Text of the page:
A session data object has essentially the same restrictions as a Python dictionary. Keys within a session data object must be hashable (strings, tuples, and other immutable basic Python types; or instances which have a __hash__ method). This is a requirement of all Python objects that are to be used as keys to a dictionary. For more information, see the associated Python documentation at https://docs.python.org/3/library/stdtypes.html#mapping-types-dict.

21.8.8. In-Memory Session Data Container RAM Utilization

Each session data object which is added to an “internal” (RAM-based) session data container will consume at least 2K of RAM.

21.8.9. Mounted Transient Object Container Caveats

Persistent objects which have references to other persistent objects in the same database cannot be committed into a mounted database because the ZODB does not currently handle cross-database references.

Transient object containers are sometimes stored in a “mounted” database as is currently the case for the default /temp_folder/session_data TOC. If you use a transient object container that is accessed via a “mounted” database, you cannot store persistent object instances which have already been stored in the “main” database as keys or values in a session data object. If you try to do so, it is likely that an InvalidObjectReference exception will be raised by the ZODB when the transaction involving the object attempts to commit. As a result, the transaction will fail and the session data object (and other objects touched in the same transaction) will fail to be committed to storage.

If your “main” ZODB database is backed by a nonundoing storage, you can avoid this condition by storing session data objects in an transient object container instantiated within the “main” ZODB database. If this is not an option, you should ensure that objects you store as values or keys in a session data object held in a mounted session data container are instantiated “from scratch” (via their constructors), as opposed to being “pulled out” of the main ZODB.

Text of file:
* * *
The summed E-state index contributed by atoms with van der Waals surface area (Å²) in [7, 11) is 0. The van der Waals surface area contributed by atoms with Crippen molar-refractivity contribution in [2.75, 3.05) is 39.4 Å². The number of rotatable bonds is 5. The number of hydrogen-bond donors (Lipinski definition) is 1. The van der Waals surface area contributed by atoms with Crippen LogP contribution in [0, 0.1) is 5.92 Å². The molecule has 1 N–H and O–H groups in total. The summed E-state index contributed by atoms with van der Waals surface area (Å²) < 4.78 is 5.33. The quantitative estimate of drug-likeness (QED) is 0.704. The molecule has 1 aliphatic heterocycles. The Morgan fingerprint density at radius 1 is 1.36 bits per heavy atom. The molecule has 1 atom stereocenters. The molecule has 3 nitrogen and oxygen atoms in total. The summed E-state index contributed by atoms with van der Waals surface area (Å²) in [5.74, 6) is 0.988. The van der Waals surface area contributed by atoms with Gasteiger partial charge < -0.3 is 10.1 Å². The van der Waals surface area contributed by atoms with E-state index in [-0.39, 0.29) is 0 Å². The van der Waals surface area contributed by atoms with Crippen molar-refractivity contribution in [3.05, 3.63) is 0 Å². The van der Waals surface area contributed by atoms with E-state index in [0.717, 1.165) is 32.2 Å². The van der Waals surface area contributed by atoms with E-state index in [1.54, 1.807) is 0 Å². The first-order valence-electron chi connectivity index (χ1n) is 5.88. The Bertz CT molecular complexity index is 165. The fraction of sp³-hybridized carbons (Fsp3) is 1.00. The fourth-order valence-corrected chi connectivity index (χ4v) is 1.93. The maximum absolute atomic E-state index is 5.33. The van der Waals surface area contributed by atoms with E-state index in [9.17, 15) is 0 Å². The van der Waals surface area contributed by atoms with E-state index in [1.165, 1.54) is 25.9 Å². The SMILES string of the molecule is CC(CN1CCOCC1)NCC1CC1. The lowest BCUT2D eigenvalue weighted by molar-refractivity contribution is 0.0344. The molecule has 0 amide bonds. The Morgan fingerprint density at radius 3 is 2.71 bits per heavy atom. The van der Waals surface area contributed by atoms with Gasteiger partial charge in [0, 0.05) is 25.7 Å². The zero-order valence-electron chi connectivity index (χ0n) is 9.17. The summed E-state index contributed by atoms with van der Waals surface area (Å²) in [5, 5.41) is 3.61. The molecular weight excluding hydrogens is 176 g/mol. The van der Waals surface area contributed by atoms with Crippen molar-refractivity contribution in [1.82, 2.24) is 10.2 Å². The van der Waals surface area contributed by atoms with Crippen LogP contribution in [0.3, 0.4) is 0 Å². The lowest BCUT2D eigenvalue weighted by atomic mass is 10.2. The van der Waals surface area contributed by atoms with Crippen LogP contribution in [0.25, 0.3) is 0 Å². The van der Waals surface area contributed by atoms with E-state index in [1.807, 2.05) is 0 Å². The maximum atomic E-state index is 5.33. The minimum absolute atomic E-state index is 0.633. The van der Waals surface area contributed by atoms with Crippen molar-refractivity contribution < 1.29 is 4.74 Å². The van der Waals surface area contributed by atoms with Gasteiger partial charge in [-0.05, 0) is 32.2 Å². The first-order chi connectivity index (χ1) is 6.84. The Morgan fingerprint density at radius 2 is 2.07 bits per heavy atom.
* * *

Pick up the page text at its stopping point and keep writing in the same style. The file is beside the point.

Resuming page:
21.8.10. Conflict Errors

This session tracking software stores all session state in Zope’s ZODB. The ZODB uses an optimistic concurrency strategy to maintain transactional integrity for simultaneous writes. This means that if two objects in the ZODB are changed at the same time by two different connections (site visitors) a ConflictError will be raised. Zope retries requests that raise a ConflictError at most 3 times. If your site is extremely busy, you may notice ConflictErrors in the Zope debug log (or they may be printed to the console from which you run Zope). An example of one of these errors is as follows:

2009-01-16T04:26:58 INFO(0) Z2 CONFLICT Competing writes at /getData
Traceback (innermost last):
File /zope/lib/python/ZPublisher/Publish.py, line 175, in publish
File /zope/lib/python/Zope/__init__.py, line 235, in commit
File /zope/lib/python/ZODB/Transaction.py, line 251, in commit
File /zope/lib/python/ZODB/Connection.py, line 268, in commit
ConflictError: '\000\000\000\000\000\000\002/'

Errors like this in your debug log (or console if you’ve not redirected debug logging to a file) are normal to an extent. If your site is under heavy load, you can expect to see a ConflictError perhaps every 20 to 30 seconds. The requests which experience conflict errors will be retried automatically by Zope, and the end user should never see one. Generally, session data objects attempt to provide application-level conflict resolution to reduce the limitations imposed by conflict errors.